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Wetlands in the Great Barrier Reef Management Strategy 2016–21

The Queensland Government is committed to ensuring that the Great Barrier Reef is conserved for future generations.

The Reef 2050 Long Term Sustainability Plan recognises the value of wetlands in contributing to reef resilience and ecosystem health, and highlights that there has been a decline in ecosystem processes that are important for maintaining water quality.

Great Barrier Reef  Photo by Queensland Government

Quick facts

The Great Barrier Reef
is the largest living thing on Earth, and even visible from outer space. The 2,300km-long ecosystem comprises thousands of reefs and hundreds of islands made of over 600 types of hard and soft coral. It's home to countless species of colourful fish, molluscs and starfish, plus turtles, dolphins and sharks and has an area of 344,400 km².

The Queensland Government convened the Great Barrier Reef Water Science Taskforce to provide independent advice to ensure that clean water flows from the rivers to the sea to protect the reef. There is increasing recognition that previous initiatives are not sufficient to meet the water quality targets for the Great Barrier Reef. The Great Barrier Reef Water Science Taskforce also recognised that the health of the catchments and wetlands of the Great Barrier Reef are critical to its resilience. Their recommendations included improving the protection and health of wetlands and coastal ecosystems and rehabilitating wetlands and coastal ecosystems.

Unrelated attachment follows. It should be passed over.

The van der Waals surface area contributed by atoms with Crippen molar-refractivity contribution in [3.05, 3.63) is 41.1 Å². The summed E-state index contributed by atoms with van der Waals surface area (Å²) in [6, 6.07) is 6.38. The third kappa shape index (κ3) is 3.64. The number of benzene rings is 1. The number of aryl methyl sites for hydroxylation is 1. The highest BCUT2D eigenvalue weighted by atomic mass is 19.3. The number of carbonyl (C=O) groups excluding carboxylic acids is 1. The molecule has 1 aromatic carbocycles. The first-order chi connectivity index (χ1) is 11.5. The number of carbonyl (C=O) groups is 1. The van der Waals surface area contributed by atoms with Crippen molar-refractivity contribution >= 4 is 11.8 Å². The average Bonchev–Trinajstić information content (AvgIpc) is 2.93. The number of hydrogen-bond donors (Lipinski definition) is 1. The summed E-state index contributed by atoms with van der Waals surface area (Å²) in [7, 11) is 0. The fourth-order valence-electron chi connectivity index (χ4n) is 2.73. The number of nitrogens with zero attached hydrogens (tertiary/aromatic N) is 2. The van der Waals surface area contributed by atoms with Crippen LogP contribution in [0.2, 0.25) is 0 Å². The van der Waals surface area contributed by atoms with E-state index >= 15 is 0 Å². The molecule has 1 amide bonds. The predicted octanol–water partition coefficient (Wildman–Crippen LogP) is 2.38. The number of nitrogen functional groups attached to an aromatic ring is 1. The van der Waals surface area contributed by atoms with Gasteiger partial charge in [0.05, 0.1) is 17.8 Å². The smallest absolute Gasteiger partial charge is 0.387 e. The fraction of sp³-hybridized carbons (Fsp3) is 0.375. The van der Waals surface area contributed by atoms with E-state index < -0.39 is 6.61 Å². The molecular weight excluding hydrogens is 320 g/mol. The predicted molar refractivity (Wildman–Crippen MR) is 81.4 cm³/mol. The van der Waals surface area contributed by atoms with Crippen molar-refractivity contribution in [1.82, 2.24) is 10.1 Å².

The Wetlands in the Great Barrier Reef Catchments Management Strategy 2016–21 supports the Reef 2050 Long term Sustainability Plan and the Reef Water Quality Protection Plan 2013, setting out a framework for the improved management of the wetlands of the Great Barrier Reef catchments. It builds on the achievements of the Queensland Wetlands Program and recognises wetlands as vital to the health of the Great Barrier Reef ecosystem and its catchments.

This strategy includes five themes: improved information; planning; on-ground management; communication and education; and evaluation, review and improvement.


Last updated: 14 December 2016

This page should be cited as:

Wetlands in the Great Barrier Reef Management Strategy 2016–21, WetlandInfo 2016, Department of Environment and Heritage Protection, Queensland, viewed 1 August 2017, <https://wetlandinfo.ehp.qld.gov.au/wetlands/management/policy-legislation/gbr.html>.

Queensland Government
WetlandInfo   —   Department of Environment and Heritage Protection